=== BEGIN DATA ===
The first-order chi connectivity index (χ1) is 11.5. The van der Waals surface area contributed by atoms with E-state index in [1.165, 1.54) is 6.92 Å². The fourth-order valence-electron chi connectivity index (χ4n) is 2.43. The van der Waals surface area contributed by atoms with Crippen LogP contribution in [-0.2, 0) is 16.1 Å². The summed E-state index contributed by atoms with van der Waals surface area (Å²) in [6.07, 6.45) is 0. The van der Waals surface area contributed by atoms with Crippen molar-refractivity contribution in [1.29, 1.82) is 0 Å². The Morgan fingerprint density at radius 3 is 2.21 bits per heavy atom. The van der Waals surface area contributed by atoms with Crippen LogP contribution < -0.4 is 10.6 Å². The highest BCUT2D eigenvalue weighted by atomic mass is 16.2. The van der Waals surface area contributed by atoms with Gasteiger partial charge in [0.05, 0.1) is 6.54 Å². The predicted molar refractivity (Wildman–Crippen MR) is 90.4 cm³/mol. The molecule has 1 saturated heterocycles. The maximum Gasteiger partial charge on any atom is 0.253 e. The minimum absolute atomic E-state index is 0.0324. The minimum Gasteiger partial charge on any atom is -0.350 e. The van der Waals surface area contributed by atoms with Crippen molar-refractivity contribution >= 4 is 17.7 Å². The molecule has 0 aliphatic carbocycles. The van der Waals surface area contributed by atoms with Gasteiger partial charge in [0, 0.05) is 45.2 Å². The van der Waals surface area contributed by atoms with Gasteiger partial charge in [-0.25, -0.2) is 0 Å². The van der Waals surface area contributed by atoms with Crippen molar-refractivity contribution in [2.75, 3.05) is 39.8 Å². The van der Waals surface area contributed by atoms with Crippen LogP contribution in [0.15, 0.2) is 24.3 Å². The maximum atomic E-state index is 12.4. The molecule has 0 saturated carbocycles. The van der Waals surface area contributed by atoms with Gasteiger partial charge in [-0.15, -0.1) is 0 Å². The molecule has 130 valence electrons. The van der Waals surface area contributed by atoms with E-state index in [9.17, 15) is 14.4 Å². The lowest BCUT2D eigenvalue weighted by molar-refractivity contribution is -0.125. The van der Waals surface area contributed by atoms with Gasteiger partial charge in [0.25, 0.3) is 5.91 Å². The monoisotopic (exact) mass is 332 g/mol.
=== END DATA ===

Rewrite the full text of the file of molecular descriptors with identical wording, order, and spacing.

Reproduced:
The first-order chi connectivity index (χ1) is 11.5. The van der Waals surface area contributed by atoms with E-state index in [1.165, 1.54) is 6.92 Å². The fourth-order valence-electron chi connectivity index (χ4n) is 2.43. The van der Waals surface area contributed by atoms with Crippen LogP contribution in [-0.2, 0) is 16.1 Å². The summed E-state index contributed by atoms with van der Waals surface area (Å²) in [6.07, 6.45) is 0. The van der Waals surface area contributed by atoms with Crippen molar-refractivity contribution in [1.29, 1.82) is 0 Å². The Morgan fingerprint density at radius 3 is 2.21 bits per heavy atom. The van der Waals surface area contributed by atoms with Crippen LogP contribution < -0.4 is 10.6 Å². The highest BCUT2D eigenvalue weighted by atomic mass is 16.2. The van der Waals surface area contributed by atoms with Gasteiger partial charge in [0.05, 0.1) is 6.54 Å². The predicted molar refractivity (Wildman–Crippen MR) is 90.4 cm³/mol. The molecule has 1 saturated heterocycles. The maximum Gasteiger partial charge on any atom is 0.253 e. The minimum absolute atomic E-state index is 0.0324. The minimum Gasteiger partial charge on any atom is -0.350 e. The van der Waals surface area contributed by atoms with Crippen molar-refractivity contribution >= 4 is 17.7 Å². The molecule has 0 aliphatic carbocycles. The van der Waals surface area contributed by atoms with Gasteiger partial charge in [0, 0.05) is 45.2 Å². The van der Waals surface area contributed by atoms with Gasteiger partial charge in [-0.25, -0.2) is 0 Å². The van der Waals surface area contributed by atoms with Crippen molar-refractivity contribution in [2.75, 3.05) is 39.8 Å². The van der Waals surface area contributed by atoms with Crippen LogP contribution in [0.15, 0.2) is 24.3 Å². The maximum atomic E-state index is 12.4. The molecule has 0 saturated carbocycles. The van der Waals surface area contributed by atoms with Gasteiger partial charge in [-0.15, -0.1) is 0 Å². The molecule has 130 valence electrons. The van der Waals surface area contributed by atoms with E-state index in [9.17, 15) is 14.4 Å². The lowest BCUT2D eigenvalue weighted by molar-refractivity contribution is -0.125. The van der Waals surface area contributed by atoms with Gasteiger partial charge in [0.25, 0.3) is 5.91 Å². The monoisotopic (exact) mass is 332 g/mol.